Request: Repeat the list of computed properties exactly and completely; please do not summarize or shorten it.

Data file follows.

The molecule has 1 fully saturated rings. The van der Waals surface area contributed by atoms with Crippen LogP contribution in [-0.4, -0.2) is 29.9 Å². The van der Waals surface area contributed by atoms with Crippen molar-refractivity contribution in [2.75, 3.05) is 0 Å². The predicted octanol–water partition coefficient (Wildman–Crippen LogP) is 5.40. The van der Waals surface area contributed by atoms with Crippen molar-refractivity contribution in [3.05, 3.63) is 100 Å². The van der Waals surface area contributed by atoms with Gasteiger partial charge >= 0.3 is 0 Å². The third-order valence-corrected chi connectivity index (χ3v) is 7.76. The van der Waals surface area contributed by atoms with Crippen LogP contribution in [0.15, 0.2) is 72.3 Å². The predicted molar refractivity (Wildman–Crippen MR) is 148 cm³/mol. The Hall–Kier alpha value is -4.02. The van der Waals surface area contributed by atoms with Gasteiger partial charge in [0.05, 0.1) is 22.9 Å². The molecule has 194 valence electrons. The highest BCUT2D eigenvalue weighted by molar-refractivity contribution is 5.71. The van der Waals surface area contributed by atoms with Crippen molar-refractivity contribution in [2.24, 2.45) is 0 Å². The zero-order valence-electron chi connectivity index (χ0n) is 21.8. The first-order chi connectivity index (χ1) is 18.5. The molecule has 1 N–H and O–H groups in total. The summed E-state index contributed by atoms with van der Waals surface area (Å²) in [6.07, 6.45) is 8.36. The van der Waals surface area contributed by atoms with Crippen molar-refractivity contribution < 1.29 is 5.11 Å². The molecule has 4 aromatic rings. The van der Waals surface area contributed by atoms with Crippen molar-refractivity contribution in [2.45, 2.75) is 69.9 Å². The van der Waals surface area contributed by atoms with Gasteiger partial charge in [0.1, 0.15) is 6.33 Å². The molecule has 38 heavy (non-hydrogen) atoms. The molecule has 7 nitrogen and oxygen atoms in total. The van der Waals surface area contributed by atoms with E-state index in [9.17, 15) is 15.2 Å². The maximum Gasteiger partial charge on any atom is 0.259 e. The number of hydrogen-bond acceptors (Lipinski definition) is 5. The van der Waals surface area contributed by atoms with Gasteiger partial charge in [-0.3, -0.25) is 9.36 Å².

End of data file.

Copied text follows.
The molecule has 1 fully saturated rings. The van der Waals surface area contributed by atoms with Crippen LogP contribution in [-0.4, -0.2) is 29.9 Å². The van der Waals surface area contributed by atoms with Crippen molar-refractivity contribution in [2.75, 3.05) is 0 Å². The predicted octanol–water partition coefficient (Wildman–Crippen LogP) is 5.40. The van der Waals surface area contributed by atoms with Crippen molar-refractivity contribution in [3.05, 3.63) is 100 Å². The van der Waals surface area contributed by atoms with Gasteiger partial charge >= 0.3 is 0 Å². The third-order valence-corrected chi connectivity index (χ3v) is 7.76. The van der Waals surface area contributed by atoms with Crippen LogP contribution in [0.15, 0.2) is 72.3 Å². The predicted molar refractivity (Wildman–Crippen MR) is 148 cm³/mol. The Hall–Kier alpha value is -4.02. The van der Waals surface area contributed by atoms with Gasteiger partial charge in [0.05, 0.1) is 22.9 Å². The molecule has 194 valence electrons. The highest BCUT2D eigenvalue weighted by molar-refractivity contribution is 5.71. The van der Waals surface area contributed by atoms with Crippen molar-refractivity contribution in [2.24, 2.45) is 0 Å². The zero-order valence-electron chi connectivity index (χ0n) is 21.8. The first-order chi connectivity index (χ1) is 18.5. The molecule has 1 N–H and O–H groups in total. The summed E-state index contributed by atoms with van der Waals surface area (Å²) in [6.07, 6.45) is 8.36. The van der Waals surface area contributed by atoms with Crippen molar-refractivity contribution < 1.29 is 5.11 Å². The molecule has 4 aromatic rings. The van der Waals surface area contributed by atoms with Crippen molar-refractivity contribution in [2.45, 2.75) is 69.9 Å². The van der Waals surface area contributed by atoms with Gasteiger partial charge in [0.1, 0.15) is 6.33 Å². The molecule has 38 heavy (non-hydrogen) atoms. The molecule has 7 nitrogen and oxygen atoms in total. The van der Waals surface area contributed by atoms with E-state index in [9.17, 15) is 15.2 Å². The maximum Gasteiger partial charge on any atom is 0.259 e. The number of hydrogen-bond acceptors (Lipinski definition) is 5. The van der Waals surface area contributed by atoms with Gasteiger partial charge in [-0.3, -0.25) is 9.36 Å².